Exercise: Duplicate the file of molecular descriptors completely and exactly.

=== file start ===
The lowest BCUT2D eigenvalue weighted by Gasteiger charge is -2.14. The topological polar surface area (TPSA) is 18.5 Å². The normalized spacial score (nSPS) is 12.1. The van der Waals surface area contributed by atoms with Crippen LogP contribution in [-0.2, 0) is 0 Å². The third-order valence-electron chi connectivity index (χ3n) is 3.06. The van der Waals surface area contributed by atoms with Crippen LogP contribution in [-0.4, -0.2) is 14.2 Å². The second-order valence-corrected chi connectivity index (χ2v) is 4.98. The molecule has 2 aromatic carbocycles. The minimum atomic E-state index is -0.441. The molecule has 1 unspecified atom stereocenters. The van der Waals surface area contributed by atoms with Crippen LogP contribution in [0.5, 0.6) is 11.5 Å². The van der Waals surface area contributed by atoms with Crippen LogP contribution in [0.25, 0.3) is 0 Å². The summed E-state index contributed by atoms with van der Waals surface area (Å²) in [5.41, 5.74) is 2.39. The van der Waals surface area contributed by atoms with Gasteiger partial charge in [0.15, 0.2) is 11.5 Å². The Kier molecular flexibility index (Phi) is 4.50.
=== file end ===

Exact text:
The lowest BCUT2D eigenvalue weighted by Gasteiger charge is -2.14. The topological polar surface area (TPSA) is 18.5 Å². The normalized spacial score (nSPS) is 12.1. The van der Waals surface area contributed by atoms with Crippen LogP contribution in [-0.2, 0) is 0 Å². The third-order valence-electron chi connectivity index (χ3n) is 3.06. The van der Waals surface area contributed by atoms with Crippen LogP contribution in [-0.4, -0.2) is 14.2 Å². The second-order valence-corrected chi connectivity index (χ2v) is 4.98. The molecule has 2 aromatic carbocycles. The minimum atomic E-state index is -0.441. The molecule has 1 unspecified atom stereocenters. The van der Waals surface area contributed by atoms with Crippen LogP contribution in [0.5, 0.6) is 11.5 Å². The van der Waals surface area contributed by atoms with Crippen LogP contribution in [0.25, 0.3) is 0 Å². The summed E-state index contributed by atoms with van der Waals surface area (Å²) in [5.41, 5.74) is 2.39. The van der Waals surface area contributed by atoms with Gasteiger partial charge in [0.15, 0.2) is 11.5 Å². The Kier molecular flexibility index (Phi) is 4.50.